Over 50 Republican former U.S. national security officials join Biden endorsement
LOS ANGELES (Reuters) - More than 50 Republican former national security officials will endorse Democratic presidential candidate Joe Biden on Thursday, joining one of several Republican organizations opposing the re-election of President Donald Trump.
The group, called Former Republican National Security Officials for Biden, launched in August with 70 members. The new endorsements will bring it to nearly 130 individuals who have publicly broken with the Republican president, including seven who served under Trump, people familiar with the effort said.
Others worked as senior defense and security officials in the administrations of Republican Presidents Ronald Reagan, George H.W. Bush and George W. Bush.
Retired Army General Stanley McChrystal, the former commander of U.S. troops in Afghanistan, also endorsed Biden on Thursday during an interview with MSNBC.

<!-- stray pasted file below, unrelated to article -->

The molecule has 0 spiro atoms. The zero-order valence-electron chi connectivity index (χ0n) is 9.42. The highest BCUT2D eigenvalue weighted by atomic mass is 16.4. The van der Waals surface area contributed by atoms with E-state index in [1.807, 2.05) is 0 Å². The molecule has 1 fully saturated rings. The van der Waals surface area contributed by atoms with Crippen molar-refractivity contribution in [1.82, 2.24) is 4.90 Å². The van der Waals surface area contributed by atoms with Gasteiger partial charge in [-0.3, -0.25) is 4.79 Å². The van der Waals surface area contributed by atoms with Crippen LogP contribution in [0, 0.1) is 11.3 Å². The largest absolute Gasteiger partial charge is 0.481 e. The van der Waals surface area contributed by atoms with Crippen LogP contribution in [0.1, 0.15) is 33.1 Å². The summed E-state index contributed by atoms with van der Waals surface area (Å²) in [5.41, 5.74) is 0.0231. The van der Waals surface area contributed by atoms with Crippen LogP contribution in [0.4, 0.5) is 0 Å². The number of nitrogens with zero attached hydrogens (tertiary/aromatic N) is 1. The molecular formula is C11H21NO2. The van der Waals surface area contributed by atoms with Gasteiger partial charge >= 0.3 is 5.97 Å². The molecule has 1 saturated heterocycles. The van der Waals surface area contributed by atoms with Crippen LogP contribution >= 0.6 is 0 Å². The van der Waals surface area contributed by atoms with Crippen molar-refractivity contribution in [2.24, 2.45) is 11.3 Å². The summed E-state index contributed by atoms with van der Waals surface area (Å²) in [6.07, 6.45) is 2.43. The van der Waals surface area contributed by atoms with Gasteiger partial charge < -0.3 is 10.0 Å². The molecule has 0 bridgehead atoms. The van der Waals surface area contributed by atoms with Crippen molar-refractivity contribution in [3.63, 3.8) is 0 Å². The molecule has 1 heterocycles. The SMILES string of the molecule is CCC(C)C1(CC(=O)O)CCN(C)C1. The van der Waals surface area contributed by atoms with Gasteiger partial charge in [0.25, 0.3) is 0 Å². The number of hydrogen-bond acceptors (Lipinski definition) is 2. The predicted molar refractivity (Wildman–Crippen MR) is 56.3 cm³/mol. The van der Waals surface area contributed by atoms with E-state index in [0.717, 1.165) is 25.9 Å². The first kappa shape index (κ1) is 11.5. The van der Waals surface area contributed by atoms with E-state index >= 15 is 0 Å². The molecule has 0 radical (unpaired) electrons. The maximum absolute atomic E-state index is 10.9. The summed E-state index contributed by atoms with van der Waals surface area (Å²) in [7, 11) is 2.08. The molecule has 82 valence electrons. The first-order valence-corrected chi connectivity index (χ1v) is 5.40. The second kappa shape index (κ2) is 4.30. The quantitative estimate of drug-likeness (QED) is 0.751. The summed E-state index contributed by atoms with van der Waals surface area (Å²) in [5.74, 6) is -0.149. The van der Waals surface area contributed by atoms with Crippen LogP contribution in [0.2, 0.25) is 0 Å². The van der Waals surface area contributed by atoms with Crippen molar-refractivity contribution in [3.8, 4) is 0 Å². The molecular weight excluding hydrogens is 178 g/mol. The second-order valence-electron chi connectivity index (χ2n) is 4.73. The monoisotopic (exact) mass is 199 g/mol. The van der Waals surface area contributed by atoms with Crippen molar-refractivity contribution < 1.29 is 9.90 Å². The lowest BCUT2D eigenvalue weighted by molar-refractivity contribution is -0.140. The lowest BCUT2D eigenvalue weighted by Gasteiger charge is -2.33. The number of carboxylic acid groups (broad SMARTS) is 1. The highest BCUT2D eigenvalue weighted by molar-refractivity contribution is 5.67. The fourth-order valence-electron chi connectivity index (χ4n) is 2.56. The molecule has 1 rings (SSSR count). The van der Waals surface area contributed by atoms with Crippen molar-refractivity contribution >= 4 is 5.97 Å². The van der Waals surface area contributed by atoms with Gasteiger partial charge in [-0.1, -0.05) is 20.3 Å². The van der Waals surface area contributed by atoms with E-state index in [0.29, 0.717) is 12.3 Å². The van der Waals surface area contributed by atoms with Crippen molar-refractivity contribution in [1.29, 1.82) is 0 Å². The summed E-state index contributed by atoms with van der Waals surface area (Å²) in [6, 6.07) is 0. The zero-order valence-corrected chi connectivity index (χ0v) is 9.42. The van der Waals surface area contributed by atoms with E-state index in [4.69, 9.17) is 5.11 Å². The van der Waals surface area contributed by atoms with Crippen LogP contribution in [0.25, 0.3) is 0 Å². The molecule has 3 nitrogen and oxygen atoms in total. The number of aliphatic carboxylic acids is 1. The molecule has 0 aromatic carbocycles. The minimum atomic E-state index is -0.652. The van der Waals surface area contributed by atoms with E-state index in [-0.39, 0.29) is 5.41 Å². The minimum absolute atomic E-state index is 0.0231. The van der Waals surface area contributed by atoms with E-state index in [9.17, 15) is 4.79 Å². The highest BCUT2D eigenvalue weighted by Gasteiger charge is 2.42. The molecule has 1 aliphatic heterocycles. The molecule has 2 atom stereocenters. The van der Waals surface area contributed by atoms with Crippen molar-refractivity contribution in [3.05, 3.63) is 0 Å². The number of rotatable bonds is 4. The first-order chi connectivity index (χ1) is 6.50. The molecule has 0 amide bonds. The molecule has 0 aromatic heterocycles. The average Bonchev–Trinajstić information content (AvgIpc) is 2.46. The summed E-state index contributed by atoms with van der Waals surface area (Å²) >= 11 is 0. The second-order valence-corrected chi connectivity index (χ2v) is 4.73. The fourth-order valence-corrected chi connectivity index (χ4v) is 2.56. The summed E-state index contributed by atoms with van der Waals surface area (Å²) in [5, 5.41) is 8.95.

McChrystal, who resigned in 2010 after a Rolling Stone article quoted him making unflattering remarks about Biden and other civilian officials, said he always respected Biden and the incident was “more smoke than fire.”
“We have to believe in our values. You have to believe that your commander in chief, at the end of the day, is someone that you can trust, and I can trust Joe Biden,” he said.
The 56 new people in the group endorsing Biden include Greg Brower, a former FBI assistant director; Larry Pfeiffer, a former CIA chief of staff; and Alden Munson, former deputy director of National Intelligence.
The group will start running full-page newspaper ads on Thursday in seven competitive states that will help decide the Nov. 3 election: Pennsylvania, Michigan, Wisconsin, Florida, Arizona, North Carolina and Texas, a person involved in the effort said.